- Food delivery service Waitr has been slapped with a lawsuit from former and current drivers claiming the Louisiana-based company paid them below the federal minimum wage. This is the second such lawsuit filed against Waitr in less than two months, according to the Daily Advertiser.
- In the most recent lawsuit, a driver claims she received a net sum of about $1.97 an hour after deducting auto expenses. The federal minimum wage is $7.25 per hour. Both lawsuits were filed under the Fair Labor Standards Act, meaning workers can team up under one lawsuit against their employer.
- In a statement, Waitr said its business is built on employing W-2 drivers, unlike other providers that use contractors. The company points out that it offers its drivers benefits and allows them to keep 100% of their tips. Waitr also claims that its compensation practices are in line with industry standards.
This latest lawsuit comes not only on the heels of another similar case against Waitr, but also after rival DoorDash was accused of tip theft for using worker tips to supplement their base wage. In defense of its company in February, DoorDash CEO Tony Xu told Bloomberg that the company’s model had been in place for two years and that concerns about its payment system were tied to backlash surrounding Instacart's model.
Shortly after this news surfaced, more than 100 tech worker activists pledged not to apply for roles at DoorDash unless the company started paying its delivery drivers better. Consequently, Xu has changed his tune a little bit, writing a letter to delivery employees stating that the company will start organizing surveys and roundtables to solicit ideas on how the company can do better. Though such a move toward transparency is likely a welcome change for DoorDash’s employees, and could even provide learnings for other aggregates, it also illustrates a major issue in the space — the labor model seems to be flawed, especially as these delivery companies continue to scale quickly. And, it’s not just a domestic issue. Deliveroo drivers in the U.K., for example, are reportedly planning a strike in response to inflexible working conditions and cutting wages.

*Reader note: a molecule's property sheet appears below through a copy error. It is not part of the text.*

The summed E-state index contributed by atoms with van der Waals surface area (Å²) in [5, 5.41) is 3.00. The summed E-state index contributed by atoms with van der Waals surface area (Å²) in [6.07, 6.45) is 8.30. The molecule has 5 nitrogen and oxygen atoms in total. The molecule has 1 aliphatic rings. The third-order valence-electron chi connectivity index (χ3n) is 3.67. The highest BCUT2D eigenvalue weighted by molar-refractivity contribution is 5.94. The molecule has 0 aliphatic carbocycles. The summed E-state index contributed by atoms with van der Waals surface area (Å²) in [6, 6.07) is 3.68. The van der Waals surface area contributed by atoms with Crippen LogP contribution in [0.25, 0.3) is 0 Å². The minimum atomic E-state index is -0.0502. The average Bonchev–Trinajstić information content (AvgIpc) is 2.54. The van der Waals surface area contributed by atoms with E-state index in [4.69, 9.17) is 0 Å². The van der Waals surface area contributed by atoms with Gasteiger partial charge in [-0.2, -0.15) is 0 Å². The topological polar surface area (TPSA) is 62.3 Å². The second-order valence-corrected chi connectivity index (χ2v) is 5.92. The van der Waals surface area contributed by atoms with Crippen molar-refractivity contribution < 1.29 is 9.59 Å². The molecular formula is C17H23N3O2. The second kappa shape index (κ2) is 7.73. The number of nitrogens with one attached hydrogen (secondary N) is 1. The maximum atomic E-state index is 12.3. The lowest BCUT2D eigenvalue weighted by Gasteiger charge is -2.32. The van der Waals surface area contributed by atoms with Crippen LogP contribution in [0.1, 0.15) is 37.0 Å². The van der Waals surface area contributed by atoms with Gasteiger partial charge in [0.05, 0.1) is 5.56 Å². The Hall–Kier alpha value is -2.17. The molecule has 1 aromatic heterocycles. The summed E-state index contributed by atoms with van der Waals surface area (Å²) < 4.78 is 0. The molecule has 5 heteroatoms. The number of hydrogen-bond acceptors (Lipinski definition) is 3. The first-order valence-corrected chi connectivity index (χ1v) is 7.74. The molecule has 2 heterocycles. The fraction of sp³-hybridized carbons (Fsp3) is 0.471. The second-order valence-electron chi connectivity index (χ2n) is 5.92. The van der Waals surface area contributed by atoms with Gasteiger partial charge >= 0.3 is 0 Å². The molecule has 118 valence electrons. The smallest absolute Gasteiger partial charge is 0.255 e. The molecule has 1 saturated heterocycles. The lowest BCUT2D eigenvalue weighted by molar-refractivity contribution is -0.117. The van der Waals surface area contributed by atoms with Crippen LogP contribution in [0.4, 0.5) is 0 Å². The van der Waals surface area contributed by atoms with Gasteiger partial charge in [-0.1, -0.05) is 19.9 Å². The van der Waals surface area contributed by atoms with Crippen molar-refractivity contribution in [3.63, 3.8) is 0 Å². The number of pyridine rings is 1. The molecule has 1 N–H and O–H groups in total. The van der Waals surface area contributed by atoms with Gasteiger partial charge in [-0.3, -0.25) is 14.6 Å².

How much is this labor drama likely to affect the current environment? Since it all comes down to the customer, it could affect it very much. Consider, for example, the bump Lyft got back in 2017 when Uber was navigating a number of scandals. Lyft gained market share, revenue and number of rides while its rival cleaned up its workplace culture.
It’s no secret that companies that treat their employees well tend to have happier customers. If delivery drivers are unhappy — and filing their grievances under the Fair Labor Standards Act to potentially bring along more delivery drivers — that dissatisfaction could very well compromise service. At that point, restaurants will be on the hook since most consumers tend to blame them versus delivery companies for bad service. Whether or not restaurants will be able to influence their delivery partners’ labor issues is yet to be seen. They could, like Pizza Hut, experiment with automated delivery. Right now, what is clear is that delivery is growing too fast to not have clarity over labor and wages.